Summary of the Leadership Quarterly

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Summary of the Leadership Quarterly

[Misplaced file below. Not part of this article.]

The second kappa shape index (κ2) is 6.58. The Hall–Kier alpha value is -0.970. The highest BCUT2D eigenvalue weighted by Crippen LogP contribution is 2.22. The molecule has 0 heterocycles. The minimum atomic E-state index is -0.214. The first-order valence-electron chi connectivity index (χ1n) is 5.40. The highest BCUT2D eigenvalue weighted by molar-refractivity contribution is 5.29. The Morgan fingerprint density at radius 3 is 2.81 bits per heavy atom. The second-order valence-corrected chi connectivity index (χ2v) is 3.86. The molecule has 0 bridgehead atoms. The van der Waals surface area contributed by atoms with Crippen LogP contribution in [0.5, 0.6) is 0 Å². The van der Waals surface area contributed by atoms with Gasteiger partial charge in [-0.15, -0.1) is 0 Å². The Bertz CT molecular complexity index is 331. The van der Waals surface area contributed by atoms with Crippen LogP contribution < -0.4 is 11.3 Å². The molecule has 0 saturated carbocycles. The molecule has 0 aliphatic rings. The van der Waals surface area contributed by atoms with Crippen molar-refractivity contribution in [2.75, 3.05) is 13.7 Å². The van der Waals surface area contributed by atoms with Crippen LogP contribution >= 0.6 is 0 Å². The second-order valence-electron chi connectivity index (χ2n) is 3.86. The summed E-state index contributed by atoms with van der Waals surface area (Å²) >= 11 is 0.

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Robert, G., Lord T, Rosalie, J. 2005. Identity, deep structure and the development of leadership skill. The Leadership Quarterly, 16, 591–615. Leadership Development- changes in leadership skills which may be viewed from a general theory’s the perspective of learning and expertise, with consideration of the associated changes in information processing and underlying knowledge structures that occur as skill develops. Organized in terms of skill level from novice to intermediate to expert. It requires a leaders own interest (Chan & Drasgow, 2001). Identity-An important factor in leadership development, alongside emotional regulation. Leadership is in levels, where each identity level is a provision for alternative basis of self-regulation, and alternative ways to define leadership (Hogg, 2001; Hogg & van Knippenberg, 2003).Information processing- This is how information is accessed and used. Humans have dual systems for processing information (Smith & DeCoster, 2000), one that requires conscious, and another that happens pre-consciously. The information processing ability changes as an individual develops his leadership skills. Experiment 1: different level Leaders in physics had to solve a problem, and it was found out that experts in physics organized problems around the principles of mechanics, but the novices used literal problem description aspects to categorize the problem.Experiment 2: CEOs’ in the tool and dye industry knowledge structures was compared to the MBA students’. The CEOs applied deeper principles to categorize and subsequently solve them, as opposed to the novices who only used surface features.In Leadership development, therefore, experts tend to rely so much on their knowledge to solve problems that face them, than the novice, who only use the surface details to act upon a problem. The difference in knowledge leads to different understandings and conclusions.Skills associated with leadership development include social skills, task skills, emotional skills, values and meta-monitoring skills.Relevant articles: Chan, K. Y., & Drasgow, F. (2001). Toward a theory of individual differences and leadership: Motivation to lead. Journal of Applied Psychology 86, 481–498 Chan, K. Y., & Drasgow, F. (2001). Toward a theory of individual differences and leadership: Motivation to lead. Journal of Applied Psychology 86, 481–498Smith, E. R., & DeCoster, J. (2000). Dual-process models in social and cognitive psychology: Conceptual integration and links to underlying memory systems. Personality and Social Psychology Review 4, 108–131

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